For purposes of determining whether a taxpayer's activity is engaged in with the intent to make a profit, Reg. Sec. 1.183-2(b) provides a nonexhaustive list of nine factors that should be considered: (1) the manner in which the taxpayer carries on the activity; (2) the expertise of the taxpayer or the taxpayer's advisers; (3) the time and effort expended by the taxpayer in carrying on the activity; (4) the expectation that assets used in the activity may appreciate in value; (5) the success of the taxpayer in carrying on other similar activities; (6) the taxpayer's history of income or loss with respect to the activity; (7) the amount of occasional profits, if any; (8) the financial status of the taxpayer; and (9) whether elements of personal pleasure or recreation are involved.


The Tax Court held that (1) TI"s Schedule F activity and the Schwarzes' real estate activities were separate activities, (2) TI's farming activity was not engaged in for profit in the years at issue, and (3) the Schwarzes were not liable for accuracy-related penalties.

The court found that the Schwarzes' characterization of their farming and real estate activities as one activity was artificial and unreasonable. The court reasoned that the Schwarzes are intelligent people who knew for certain that they will never profit from TI's ecotourism or TI's farming activity as a whole. They thus sought to tie the farming activity to the profitable real estate activities. But the court found that these ties were weak, and the Schwarzes' position was contrary to the language and intent of Reg. Sec. 1.183-1(d)(1). The court noted that the Schwarzes chose to structure entities they partially or wholly owned in such a way that TI's Schedule F activity was separate from the real estate activities. The court further found that TI's Schedule F expenses as a whole did not substantially relate to the real estate activities, and that the Schedule F and real estate activities had distinct objectives.

The court further held that TI's farming activity was not engaged in with the intent to make a profit after finding that most of the factors set forth in Reg. Sec. 1.183-2(b) favored the IRS. Of these, the court believed that the factors pertaining to TI's history of losses and lack of profits were the most significant. The court found that year after year, TI's farming activity continued to lose money, and there was no indication it would ever be profitable. The court believed that Dr. Schwarz was following his longtime passion for deer and ranch development and pursued this independently of any desire to earn a profit. The court observed that the Schwarzes had money to do this, especially when they knew that the real estate market was strong. Considering all the facts and circumstances, the court concluded that the Schwarzes did not have an actual and honest profit objective.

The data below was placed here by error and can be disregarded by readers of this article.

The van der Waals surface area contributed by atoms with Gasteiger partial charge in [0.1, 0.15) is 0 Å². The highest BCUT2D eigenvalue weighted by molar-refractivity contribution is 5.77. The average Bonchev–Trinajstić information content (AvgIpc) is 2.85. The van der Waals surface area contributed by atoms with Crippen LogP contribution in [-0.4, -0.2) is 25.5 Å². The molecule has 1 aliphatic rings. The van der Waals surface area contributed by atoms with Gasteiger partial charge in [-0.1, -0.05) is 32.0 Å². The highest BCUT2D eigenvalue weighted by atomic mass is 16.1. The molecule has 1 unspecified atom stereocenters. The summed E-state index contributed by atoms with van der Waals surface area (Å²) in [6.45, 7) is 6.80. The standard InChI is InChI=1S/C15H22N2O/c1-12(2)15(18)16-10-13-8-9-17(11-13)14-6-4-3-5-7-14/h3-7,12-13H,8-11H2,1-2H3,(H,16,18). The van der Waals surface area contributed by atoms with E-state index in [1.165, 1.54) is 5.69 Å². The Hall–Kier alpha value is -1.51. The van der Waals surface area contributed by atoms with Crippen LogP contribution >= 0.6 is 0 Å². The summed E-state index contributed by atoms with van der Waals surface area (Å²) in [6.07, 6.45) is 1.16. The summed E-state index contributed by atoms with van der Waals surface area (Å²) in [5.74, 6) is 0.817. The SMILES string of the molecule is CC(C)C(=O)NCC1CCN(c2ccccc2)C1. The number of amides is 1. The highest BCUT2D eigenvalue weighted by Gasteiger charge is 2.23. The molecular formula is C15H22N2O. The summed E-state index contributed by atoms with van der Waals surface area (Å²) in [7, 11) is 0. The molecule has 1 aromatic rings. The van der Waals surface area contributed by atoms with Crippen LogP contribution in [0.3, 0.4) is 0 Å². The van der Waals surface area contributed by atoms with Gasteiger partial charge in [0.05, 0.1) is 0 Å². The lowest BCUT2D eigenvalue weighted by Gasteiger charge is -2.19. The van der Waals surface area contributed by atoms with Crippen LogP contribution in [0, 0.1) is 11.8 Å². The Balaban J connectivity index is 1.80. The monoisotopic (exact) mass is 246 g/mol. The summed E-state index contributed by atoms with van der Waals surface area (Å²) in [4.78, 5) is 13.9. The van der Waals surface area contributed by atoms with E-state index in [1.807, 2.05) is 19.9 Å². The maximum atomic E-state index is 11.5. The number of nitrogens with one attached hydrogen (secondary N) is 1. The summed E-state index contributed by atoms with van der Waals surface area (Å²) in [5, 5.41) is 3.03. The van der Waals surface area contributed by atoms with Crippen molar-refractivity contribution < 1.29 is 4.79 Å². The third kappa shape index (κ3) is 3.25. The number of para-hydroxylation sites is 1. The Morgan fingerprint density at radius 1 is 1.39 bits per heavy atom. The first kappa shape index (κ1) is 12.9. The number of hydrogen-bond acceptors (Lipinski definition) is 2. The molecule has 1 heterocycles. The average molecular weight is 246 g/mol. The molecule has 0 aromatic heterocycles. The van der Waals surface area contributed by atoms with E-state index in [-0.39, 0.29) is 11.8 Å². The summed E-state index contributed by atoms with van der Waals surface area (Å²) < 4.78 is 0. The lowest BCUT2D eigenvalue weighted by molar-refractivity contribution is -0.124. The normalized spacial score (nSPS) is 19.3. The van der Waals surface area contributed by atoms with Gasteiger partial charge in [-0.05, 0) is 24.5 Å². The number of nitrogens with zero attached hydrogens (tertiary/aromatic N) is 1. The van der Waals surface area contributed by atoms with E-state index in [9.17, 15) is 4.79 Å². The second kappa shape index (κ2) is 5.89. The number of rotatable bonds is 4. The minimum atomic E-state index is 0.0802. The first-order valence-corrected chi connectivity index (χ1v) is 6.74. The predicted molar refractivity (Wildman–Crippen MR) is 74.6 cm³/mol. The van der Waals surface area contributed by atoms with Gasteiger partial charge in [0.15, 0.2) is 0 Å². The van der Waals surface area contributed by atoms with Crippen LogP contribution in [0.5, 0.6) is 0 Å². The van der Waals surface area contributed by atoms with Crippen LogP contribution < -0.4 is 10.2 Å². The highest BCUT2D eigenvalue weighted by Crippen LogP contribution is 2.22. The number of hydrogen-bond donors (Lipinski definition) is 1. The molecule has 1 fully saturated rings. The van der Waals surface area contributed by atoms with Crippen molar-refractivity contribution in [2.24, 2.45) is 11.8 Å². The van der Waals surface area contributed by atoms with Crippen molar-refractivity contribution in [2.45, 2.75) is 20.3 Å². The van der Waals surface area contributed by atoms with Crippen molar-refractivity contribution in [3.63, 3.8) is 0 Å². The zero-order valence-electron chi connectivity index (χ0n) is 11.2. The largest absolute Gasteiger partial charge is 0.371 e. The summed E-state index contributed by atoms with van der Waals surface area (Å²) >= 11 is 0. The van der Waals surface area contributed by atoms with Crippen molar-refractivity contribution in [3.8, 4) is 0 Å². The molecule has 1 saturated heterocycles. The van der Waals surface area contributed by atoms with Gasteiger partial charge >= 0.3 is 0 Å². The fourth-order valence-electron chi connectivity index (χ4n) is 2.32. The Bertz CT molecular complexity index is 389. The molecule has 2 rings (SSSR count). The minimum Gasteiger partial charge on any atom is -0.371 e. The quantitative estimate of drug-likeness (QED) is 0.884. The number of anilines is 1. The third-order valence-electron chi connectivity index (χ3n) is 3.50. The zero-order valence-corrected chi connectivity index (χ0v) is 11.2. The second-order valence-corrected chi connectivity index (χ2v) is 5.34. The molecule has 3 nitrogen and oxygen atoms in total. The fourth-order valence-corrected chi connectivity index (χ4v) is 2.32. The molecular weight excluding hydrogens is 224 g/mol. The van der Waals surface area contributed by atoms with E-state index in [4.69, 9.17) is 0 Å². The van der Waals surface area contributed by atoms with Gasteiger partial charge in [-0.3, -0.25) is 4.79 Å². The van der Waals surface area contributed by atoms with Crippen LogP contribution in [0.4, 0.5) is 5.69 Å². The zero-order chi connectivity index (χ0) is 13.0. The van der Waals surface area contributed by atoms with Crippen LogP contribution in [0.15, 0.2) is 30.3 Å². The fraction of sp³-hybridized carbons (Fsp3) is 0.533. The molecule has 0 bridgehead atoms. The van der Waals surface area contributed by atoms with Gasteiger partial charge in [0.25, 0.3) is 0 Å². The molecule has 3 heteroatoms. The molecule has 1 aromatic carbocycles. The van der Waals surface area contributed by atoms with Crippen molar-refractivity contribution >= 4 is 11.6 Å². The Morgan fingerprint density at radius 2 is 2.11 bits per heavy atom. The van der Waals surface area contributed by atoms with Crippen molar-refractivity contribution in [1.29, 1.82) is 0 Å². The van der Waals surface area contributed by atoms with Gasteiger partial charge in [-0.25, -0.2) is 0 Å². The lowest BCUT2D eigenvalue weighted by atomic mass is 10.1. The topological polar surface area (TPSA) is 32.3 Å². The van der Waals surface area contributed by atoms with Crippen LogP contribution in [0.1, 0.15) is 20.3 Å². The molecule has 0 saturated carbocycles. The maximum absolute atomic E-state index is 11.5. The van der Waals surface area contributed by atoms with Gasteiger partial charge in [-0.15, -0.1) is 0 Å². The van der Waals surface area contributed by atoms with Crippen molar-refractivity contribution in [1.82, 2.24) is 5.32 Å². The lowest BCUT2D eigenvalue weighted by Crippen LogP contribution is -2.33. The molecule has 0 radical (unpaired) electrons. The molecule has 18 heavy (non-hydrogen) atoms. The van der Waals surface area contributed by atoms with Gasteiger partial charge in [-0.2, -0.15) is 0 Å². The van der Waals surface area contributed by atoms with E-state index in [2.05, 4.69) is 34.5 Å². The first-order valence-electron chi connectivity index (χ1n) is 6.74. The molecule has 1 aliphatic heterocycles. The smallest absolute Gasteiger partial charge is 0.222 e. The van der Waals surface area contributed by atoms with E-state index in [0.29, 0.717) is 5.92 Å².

In addition, the court held that accuracy-related penalties did not apply because the Schwarzes relied in good faith on the judgment of Guthrie, an experienced CPA. The court noted that this was a complex Code Sec. 183 case in which well over 10,000 pages of documents were admitted into evidence. In the court's view, while the Schwarzes may not have provided Guthrie with every (potentially) relevant document, they made a reasonable attempt to do so. The court also found that, while the Schwarzes are educated and intelligent individuals, they had little knowledge with respect to taxes.

For a discussion of the rules for determining what constitutes an activity for purposes of Code Sec. 183, see Parker Tax ¶97,520. For a discussion of the rules for determining whether or not an activity is engaged in for profit, see Parker Tax ¶97,505. For a discussion of the abatement of penalties due to reasonable cause and acting in good faith, see Parker Tax ¶262,127.

Disclaimer: This publication does not, and is not intended to, provide legal, tax or accounting advice, and readers should consult their tax advisors concerning the application of tax laws to their particular situations. This analysis is not tax advice and is not intended or written to be used, and cannot be used, for purposes of avoiding tax penalties that may be imposed on any taxpayer. The information contained herein is general in nature and based on authorities that are subject to change. Parker Tax Publishing guarantees neither the accuracy nor completeness of any information and is not responsible for any errors or omissions, or for results obtained by others as a result of reliance upon such information. Parker Tax Publishing assumes no obligation to inform the reader of any changes in tax laws or other factors that could affect information contained herein.